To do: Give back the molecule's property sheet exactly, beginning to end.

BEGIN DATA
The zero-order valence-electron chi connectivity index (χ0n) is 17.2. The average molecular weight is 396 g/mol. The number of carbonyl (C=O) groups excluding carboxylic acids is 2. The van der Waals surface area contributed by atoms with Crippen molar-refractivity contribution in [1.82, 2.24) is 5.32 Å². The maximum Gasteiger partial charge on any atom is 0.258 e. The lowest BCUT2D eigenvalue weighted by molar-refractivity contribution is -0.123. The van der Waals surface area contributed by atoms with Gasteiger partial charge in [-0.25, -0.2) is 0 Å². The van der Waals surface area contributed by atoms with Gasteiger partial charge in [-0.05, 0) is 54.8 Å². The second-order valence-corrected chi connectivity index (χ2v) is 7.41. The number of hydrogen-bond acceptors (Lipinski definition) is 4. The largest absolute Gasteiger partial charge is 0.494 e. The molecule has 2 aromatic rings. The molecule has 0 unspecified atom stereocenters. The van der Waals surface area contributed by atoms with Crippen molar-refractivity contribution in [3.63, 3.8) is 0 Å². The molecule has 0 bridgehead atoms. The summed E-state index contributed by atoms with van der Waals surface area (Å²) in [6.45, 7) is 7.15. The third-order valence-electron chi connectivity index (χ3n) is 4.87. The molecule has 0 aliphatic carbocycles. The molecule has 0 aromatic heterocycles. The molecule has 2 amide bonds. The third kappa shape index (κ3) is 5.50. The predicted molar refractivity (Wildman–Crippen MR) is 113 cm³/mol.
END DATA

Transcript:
The zero-order valence-electron chi connectivity index (χ0n) is 17.2. The average molecular weight is 396 g/mol. The number of carbonyl (C=O) groups excluding carboxylic acids is 2. The van der Waals surface area contributed by atoms with Crippen molar-refractivity contribution in [1.82, 2.24) is 5.32 Å². The maximum Gasteiger partial charge on any atom is 0.258 e. The lowest BCUT2D eigenvalue weighted by molar-refractivity contribution is -0.123. The van der Waals surface area contributed by atoms with Gasteiger partial charge in [-0.25, -0.2) is 0 Å². The van der Waals surface area contributed by atoms with Gasteiger partial charge in [-0.05, 0) is 54.8 Å². The second-order valence-corrected chi connectivity index (χ2v) is 7.41. The number of hydrogen-bond acceptors (Lipinski definition) is 4. The largest absolute Gasteiger partial charge is 0.494 e. The molecule has 2 aromatic rings. The molecule has 0 unspecified atom stereocenters. The van der Waals surface area contributed by atoms with Crippen molar-refractivity contribution in [3.63, 3.8) is 0 Å². The molecule has 0 bridgehead atoms. The summed E-state index contributed by atoms with van der Waals surface area (Å²) in [6.45, 7) is 7.15. The third-order valence-electron chi connectivity index (χ3n) is 4.87. The molecule has 0 aliphatic carbocycles. The molecule has 0 aromatic heterocycles. The molecule has 2 amide bonds. The third kappa shape index (κ3) is 5.50. The predicted molar refractivity (Wildman–Crippen MR) is 113 cm³/mol.